We all know that today is World Food Day in honour of the date of the founding of the Food and Agriculture Organization (FAO). As we like to celebrate World Food Day meaningfully, we have compiled a list of articles that would be useful for everyone interested in food and nutrition. These articles are accessible free until end of this month!
Below are a few highlighted articles and you can browse a lot more free articles here.
Summary : The Foresight report has described an unprecedented confluence of pressures whereby a growing, and in some cases, increasingly prosperous global population, alongside increasing demand for limited resources and the pressing need to address environmental challenges, including climate change and changing weather patterns, means that food security is seriously and increasingly threatened. Much of the discussion has focused on greenhouse gas emissions associated with food production and the contribution from meat production and dairying has been highlighted. These protein-rich foods are features of Western-style diets and as such make a substantial contribution to intakes of a wide range of essential nutrients. Therefore, it is important to understand the impact on overall dietary patterns and associated nutrient intakes if consumption levels fall, as well as the impact from a sustainability standpoint. From a nutritional perspective, the initial knee jerk reaction around simply eating less meat is already being replaced by a more sophisticated debate that is now considering whether a healthy diet, as currently framed by food-based dietary guidelines, can also be a sustainable dietary pattern now and in the future. There are some important questions that need to be addressed in order for a clearer picture to emerge. For example, it is as yet unclear what dietary choices consumers would make if their consumption of these foods were to be reduced, what effect these choices would have on their health and on sustainability of the food supply, and which groups of the population or individuals within households will be most vulnerable, recognising that there are demographic changes already underway associated with an ageing population. This paper provides a viewpoint through the lens of nutrition and summarises some of the initiatives already underway in relation to food security.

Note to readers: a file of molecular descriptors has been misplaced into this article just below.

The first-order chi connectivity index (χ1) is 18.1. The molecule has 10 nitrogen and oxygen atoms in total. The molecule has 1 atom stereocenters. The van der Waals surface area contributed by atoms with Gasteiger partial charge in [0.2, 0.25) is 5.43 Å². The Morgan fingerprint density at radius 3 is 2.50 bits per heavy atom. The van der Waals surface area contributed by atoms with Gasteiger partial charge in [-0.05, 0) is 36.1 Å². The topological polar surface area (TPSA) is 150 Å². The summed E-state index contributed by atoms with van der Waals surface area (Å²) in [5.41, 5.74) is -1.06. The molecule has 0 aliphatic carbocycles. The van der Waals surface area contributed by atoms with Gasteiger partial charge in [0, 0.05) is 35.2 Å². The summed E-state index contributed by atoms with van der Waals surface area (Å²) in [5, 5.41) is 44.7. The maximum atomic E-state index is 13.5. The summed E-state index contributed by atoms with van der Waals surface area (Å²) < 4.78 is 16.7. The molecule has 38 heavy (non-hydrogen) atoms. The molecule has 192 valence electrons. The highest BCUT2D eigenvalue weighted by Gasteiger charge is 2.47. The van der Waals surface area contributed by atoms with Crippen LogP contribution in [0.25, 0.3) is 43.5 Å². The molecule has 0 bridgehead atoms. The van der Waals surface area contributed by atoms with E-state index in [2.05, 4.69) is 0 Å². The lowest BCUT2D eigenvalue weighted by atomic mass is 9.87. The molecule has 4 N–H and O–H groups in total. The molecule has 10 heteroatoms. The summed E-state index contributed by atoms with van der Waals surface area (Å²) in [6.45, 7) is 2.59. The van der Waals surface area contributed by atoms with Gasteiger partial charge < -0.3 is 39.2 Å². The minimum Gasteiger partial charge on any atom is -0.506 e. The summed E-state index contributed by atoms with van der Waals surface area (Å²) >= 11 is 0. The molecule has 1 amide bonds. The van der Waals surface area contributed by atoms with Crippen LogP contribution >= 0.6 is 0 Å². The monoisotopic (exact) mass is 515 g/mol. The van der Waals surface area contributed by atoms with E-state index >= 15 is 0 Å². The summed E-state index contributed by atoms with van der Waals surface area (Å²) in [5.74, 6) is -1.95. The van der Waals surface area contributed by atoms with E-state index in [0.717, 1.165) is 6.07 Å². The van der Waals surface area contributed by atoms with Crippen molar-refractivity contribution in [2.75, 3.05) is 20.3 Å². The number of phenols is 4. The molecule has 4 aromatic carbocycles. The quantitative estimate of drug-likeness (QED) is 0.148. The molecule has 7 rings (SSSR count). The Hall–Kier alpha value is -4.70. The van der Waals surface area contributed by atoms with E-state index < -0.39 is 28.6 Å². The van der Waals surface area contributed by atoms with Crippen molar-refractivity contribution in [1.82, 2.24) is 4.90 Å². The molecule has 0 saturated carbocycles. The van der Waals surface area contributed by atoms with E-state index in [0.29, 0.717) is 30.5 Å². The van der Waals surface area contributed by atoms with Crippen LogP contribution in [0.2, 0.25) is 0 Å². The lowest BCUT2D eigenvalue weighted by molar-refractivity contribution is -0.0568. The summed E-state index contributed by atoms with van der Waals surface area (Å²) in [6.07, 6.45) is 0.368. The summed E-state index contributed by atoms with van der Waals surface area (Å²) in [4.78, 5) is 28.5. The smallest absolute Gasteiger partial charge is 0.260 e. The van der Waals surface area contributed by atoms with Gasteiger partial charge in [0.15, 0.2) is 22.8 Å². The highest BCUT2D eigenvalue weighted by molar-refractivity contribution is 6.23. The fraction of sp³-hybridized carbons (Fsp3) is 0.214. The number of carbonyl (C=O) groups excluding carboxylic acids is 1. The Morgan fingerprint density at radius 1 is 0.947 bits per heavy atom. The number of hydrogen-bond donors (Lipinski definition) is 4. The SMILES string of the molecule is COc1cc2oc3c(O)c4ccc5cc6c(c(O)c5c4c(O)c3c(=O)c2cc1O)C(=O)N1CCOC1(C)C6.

Buttriss, J. (2013). Food security through the lens of nutrition Nutrition Bulletin, 38 (2), 254-261 DOI: 10.1111/nbu.12031
Summary : This paper elucidates the role of processed foods and beverages in the ‘nutrition transition’ underway in Asia. Processed foods tend to be high in nutrients associated with obesity and diet-related non-communicable diseases: refined sugar, salt, saturated and trans-fats. This paper identifies the most significant ‘product vectors’ for these nutrients and describes changes in their consumption in a selection of Asian countries. Sugar, salt and fat consumption from processed foods has plateaued in high-income countries, but has rapidly increased in the lower–middle and upper–middle-income countries. Relative to sugar and salt, fat consumption in the upper–middle- and lower–middle-income countries is converging most rapidly with that of high-income countries. Carbonated soft drinks, baked goods, and oils and fats are the most significant vectors for sugar, salt and fat respectively. At the regional level there appears to be convergence in consumption patterns of processed foods, but country-level divergences including high levels of consumption of oils and fats in Malaysia, and soft drinks in the Philippines and Thailand. This analysis suggests that more action is needed by policy-makers to prevent or mitigate processed food consumption. Comprehensive policy and regulatory approaches are most likely to be effective in achieving these goals.
Acceptability of Micronutrient Fortified School Meals by Schoolchildren in Rural Himalayan Villages of India
Summary : This cross-sectional randomized controlled study assessed the social acceptability of micronutrient fortified cooked lunch meals by schoolchildren in rural Himalayan villages of India, in a program where the cooking and the micronutrient fortification were done at school. Subjects were randomly assigned to treatment (91) and control (90) groups. The treatment group consumed a weighed amount of cooked lunch meals fortified with locally produced multi-micronutrient premix and the control group consumed a weighed amount of the same meals but without added micronutrient premix. After having eaten, subjects were asked to rate, on a 3-point Likert scale using “smiley” faces, the pleasantness of smell, taste, and overall satisfaction with the food. The mean age of study children was 7.96 ± 1.64 y and 48.6% were males. The average amounts of food consumed by the treatment and control groups were 345 ± 114 and 360 ± 102.4 g, respectively. Addition of the multi-micronutrient premix to school meals did not significantly affect the mean amount of food consumed by the schoolchildren (P > 0.05; independent sample t-test). No significant differences were seen between treatment and control groups in terms of ratings for taste, smell, and the general acceptance of the micronutrient fortified or the unfortified school meals. In conclusion, the addition of a multiple micronutrient premix to school meals was well liked by schoolchildren and did not adversely affect their food consumption.
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